The knight died at Strelley in 1487, and his lady at Oxton in 1458. Both were buried in the chancel of Strelley Church.


“Hic jacet dns Robert Strelley de Strelley milit et Issabella uxor ei’ qui q’dm / Robert obiit apud Strelley XVII° die mes Januarii anno diii millio CCCC° / lxxxvii et antedca Issabella obiit apud Oxton et sepulta de Cancella ecclie / de Strelley VII die ffebruarii A° dni mcccclviiio quor aiabs ppiciet de’ Amen.”


“Here lies Sir Robert Strelley of Strelley, Knight, and Isabella his wife, which said Robert died at Strelley the 17th day of January in the year of the Lord 1487; and the aforesaid Isabella died at Oxton, and was buried in the chancel of the church at Strelley, the 7th of February, in the year of the Lord 1458. On whose souls may God have mercy. Amen.”

Richard Willoughby and wife, Wollaton (1467 and 1471).
Richard Willoughby and wife, Wollaton (1467 and 1471).


Beneath a canopy, on a Purbeck marble slab in the chancel of St. Leonard’s Church, Wollaton, is a brass in memory of Richard Willoughby and his wife. This is the earliest military brass in the county. He died in 1471.

The figure shews the squire clad in full defensive armour of the best period, and the brass is finely engraved. It is 36in. in height.

His head rests on his helmet with the visor raised, and the Willoughby crest, richly mantled with oak leaves, is also shewn.

His hair, as usual in Yorkist brasses, is closely cropped. Round his neck is the standard of mail. On his left shoulder he wears a pauldron of five ridges, and on his right an epauliere of five plates, with an oblong palette over right arm-pit. His coudieres are enormous, that on the left being the larger. His gauntiets of steel have finger plates which completely cover the fingers. On his body is the cuirass, to which is attached a taces of five lames, with two tuiles to cover the thighs, buckled to the bottom lames. On his legs are cuisses, genouil­lières with additional plates pointed beneath, and jambes, while on his feet are long, pointed sollerets. A plain, short hilted sword and misericorde complete his arms. He is shewn standing on a whelk-shaped shell, the badge of the family. There are others on the slab.

The lady is shewn with the horned or mitred head­dress, then disappearing. The veil only reaches to the neck. She wears a sideless côte hardie. Over all a long, flowing mantle. A gold chain, from which is suspended a jewelled cross, hangs round her neck. Two small belied dogs are playing at her feet. The lady died four years before her husband. The figure is 34in. in height.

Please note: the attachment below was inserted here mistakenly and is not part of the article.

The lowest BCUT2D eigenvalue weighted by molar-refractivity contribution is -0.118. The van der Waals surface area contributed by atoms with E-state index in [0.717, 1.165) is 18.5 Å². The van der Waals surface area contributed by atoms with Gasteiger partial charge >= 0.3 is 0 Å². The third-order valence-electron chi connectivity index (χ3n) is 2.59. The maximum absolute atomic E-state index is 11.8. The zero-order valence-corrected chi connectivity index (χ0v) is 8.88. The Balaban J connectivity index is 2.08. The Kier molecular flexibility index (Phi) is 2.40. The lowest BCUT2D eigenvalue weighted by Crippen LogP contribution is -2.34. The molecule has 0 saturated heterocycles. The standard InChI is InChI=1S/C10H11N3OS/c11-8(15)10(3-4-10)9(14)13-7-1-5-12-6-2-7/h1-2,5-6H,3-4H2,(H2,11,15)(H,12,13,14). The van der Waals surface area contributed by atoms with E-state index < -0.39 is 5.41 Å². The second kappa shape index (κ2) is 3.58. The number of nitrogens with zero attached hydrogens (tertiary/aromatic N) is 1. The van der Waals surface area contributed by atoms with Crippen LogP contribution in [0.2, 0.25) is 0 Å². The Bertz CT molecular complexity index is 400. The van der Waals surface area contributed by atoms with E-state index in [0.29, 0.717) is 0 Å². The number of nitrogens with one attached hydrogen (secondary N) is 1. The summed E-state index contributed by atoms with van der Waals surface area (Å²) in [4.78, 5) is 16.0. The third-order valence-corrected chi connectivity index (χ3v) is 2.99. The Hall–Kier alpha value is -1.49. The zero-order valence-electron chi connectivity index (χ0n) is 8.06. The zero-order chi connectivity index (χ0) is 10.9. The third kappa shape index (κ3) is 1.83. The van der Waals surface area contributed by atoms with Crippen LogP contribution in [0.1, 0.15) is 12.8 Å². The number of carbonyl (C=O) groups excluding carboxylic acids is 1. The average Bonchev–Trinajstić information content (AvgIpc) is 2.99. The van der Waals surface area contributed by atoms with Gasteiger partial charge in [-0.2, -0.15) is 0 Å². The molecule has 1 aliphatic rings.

The inscription round the chamfered edge of the tomb records the dates of their deaths, and Thoroton gives some additional words now missing.

Mr. George Fellows gives a very interesting account of this brass in his book on Wollaton.

Three shields appear above the figures.


“Hic jacet Ricus Willughby
Armiger qui obiit VII die Octob anno
domini Jhu XVI Millimo CCCC°LXXI et
Anna ux ejus que obiit XXIII die
mensis Julii A° ejusdem dni M°CCCC°LXVII.”


“Here lies Richard Willoughby Esquire who died the 7th of October in the year of our Lord Jesus Christ 1471 and Anna his wife who died July 23rd in the year of the same Lord 1467.”

Alan Fleming, Newark (c.1363).
Alan Fleming, Newark (c.1363).


This very fine brass commemorates Alan Fleming, of Newark-on-Trent, who died in 1363. It is undoubtedly one of the finest brasses in England, as well as being one of the largest, and is one of the four large Flemish brasses now in England. The others are at Kings Lynn, where there are two, and at St. Albans Abbey, where there is one. These brasses are all very much alike in composition; each has a large central figure under a canopy. At the top is a representation of the Deity enthroned, and smaller figures are disposed down the sides. All were evidently engraved by one artist.

A Flemish brass was sold from Kings Lynn Church by the churchwardens, in the year 1800, for the sum of five shillings. From the rightly jealous way in which the churchwardens of Newark Parish Church watched us while we rubbed their Fleming brass, I do not anticipate that anything of a similar kind will happen at Newark.